# Background

It will be easier if we distinguish "mutually exclusiveness" from "independency" by considering the sample space in mind.

Two events that are compared for mutually exclusiveness must be from a single sample space. For example,

- Tossing a coin twice. $A=\{HH\}$ is an event in which the head shows up twice and $B=\{TT\}$ is an event in which the tail shows up twice. Their share the same sample space $S=\{HH,HT,TH,TT\}$. As $A\cap B=\{\}$, they are mutually exclusive.

Two events that are compared for independency must be from two sample spaces. For example,

- Tossing a coin twice. $A=\{H\}$ is an event in which the head shows up in the first throw and $B=\{T\}$ is an event in which the tail shows up in the second throw. The sample space for the first trial is $S_1=\{H,T\}$ and the sample space for the second trial is $S_2=\{H,T\}$ As $S_1=S_2$, they are independent.

From this perspective, it seems to me that "mutually exclusiveness" and "independency" are **orthogonal**.

# Questions

If they are not orthogonal, each the following cases should have at least one example.

Could you give me one example (or more) for each of the following?

- Two events that are mutually exclusive and independent.
- Two events that are mutually exclusive and dependent.
- Two events that are "not mutually exclusive" but independent.
- Two events that are "not mutually exclusive" but dependent.

# Attempt

I am attempting to follow the comment by kavi rama murthy

If $A$ and $B$ are mutually exclusive then they are independent if and only if $P(A)=0$ or $P(B)=0$.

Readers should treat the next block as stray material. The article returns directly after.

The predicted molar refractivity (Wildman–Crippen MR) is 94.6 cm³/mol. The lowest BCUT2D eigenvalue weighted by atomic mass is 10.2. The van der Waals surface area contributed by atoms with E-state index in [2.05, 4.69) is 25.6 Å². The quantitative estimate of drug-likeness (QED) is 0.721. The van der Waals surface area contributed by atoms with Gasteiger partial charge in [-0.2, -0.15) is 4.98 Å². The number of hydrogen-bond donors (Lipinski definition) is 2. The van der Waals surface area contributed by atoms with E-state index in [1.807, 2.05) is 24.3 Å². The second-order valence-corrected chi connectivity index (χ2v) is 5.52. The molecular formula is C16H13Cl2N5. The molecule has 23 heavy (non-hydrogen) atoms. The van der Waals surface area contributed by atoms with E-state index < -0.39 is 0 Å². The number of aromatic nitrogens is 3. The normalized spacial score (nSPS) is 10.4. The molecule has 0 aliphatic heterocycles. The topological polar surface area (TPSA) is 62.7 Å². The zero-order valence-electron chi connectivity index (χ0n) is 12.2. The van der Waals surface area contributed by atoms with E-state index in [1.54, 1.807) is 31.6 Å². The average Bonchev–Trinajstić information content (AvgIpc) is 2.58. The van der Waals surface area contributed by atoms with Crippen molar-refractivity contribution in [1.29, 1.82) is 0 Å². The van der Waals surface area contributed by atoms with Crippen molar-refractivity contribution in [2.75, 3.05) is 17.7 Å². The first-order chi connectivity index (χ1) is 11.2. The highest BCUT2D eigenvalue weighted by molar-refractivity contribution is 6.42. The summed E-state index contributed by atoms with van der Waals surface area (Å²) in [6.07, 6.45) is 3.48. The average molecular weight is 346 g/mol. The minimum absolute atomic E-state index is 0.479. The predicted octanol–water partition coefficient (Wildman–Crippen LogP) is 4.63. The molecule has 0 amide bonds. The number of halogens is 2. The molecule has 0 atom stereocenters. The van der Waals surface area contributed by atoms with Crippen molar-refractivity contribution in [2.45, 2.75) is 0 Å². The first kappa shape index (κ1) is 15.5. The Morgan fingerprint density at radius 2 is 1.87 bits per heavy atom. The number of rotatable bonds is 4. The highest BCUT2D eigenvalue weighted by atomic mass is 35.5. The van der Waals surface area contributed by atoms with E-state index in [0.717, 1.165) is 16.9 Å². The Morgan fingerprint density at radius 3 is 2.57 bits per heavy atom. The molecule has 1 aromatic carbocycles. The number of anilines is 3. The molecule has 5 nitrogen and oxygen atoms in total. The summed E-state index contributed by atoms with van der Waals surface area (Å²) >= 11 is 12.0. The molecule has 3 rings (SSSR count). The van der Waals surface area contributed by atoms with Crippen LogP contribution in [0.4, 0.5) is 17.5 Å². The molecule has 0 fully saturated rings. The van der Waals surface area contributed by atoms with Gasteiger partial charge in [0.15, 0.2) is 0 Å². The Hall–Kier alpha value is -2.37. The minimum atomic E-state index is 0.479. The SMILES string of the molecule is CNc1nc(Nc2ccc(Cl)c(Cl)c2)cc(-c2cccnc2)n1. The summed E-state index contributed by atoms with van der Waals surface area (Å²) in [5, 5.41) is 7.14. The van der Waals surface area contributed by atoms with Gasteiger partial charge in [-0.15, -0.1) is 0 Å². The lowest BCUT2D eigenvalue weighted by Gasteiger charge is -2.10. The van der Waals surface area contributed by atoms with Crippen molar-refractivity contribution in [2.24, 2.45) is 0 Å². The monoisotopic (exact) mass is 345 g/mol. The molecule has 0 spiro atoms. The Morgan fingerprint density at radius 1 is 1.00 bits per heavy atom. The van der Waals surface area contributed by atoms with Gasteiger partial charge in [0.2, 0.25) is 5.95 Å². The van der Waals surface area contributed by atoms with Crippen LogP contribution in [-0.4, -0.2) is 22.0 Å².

Consider tossing a coin twice.

I define two events that are mutually exclusive and one of them has zero probability.

$A=\{\star T\}$ is an event in which the first throw is star and the second throw is tail. As $\star$ is not possible then $p(A)=0$.

$B=\{HT\}$ is an event in which the first throw is head and the second throw is tail. It is clear that $p(B)\not=0$.

Their sample space is $S=\{HH,TH,HT,TT\}$. As $A\cap B=\{\}$, they are mutually exclusive.

Now I have to interpret the created events above by finding two sample spaces to check whether or not they are independent. Unfortunately, these two events cannot be interpreted by considering two sample space in mind unless I redefine the events as follows.

- $A_1=\{\star\}$ and $A_2=\{T\}$. First throw is $\star$ and 2nd throw is tail.
- $B_1=\{H\}$ and $B_2=\{T\}$. First throw is head and 2nd throw is tail.
- $S_1=\{H,T\}$ and $S_2=\{H,T\}$. As $S_1=S_2$, $A_1$ is independent of $A_2$, $B_1$ is independent of $B_2$. However we cannot make any dependency check for $A_1$ and $B_1$ or for $A_2$ and $B_2$.

From this attempt, hopefully you understand my confusion. The two events $A$ and $B$ that I defined to check for "mutually exclusiveness" cannot be directly reused to check "independency". Or is it because of wrongly chosen example?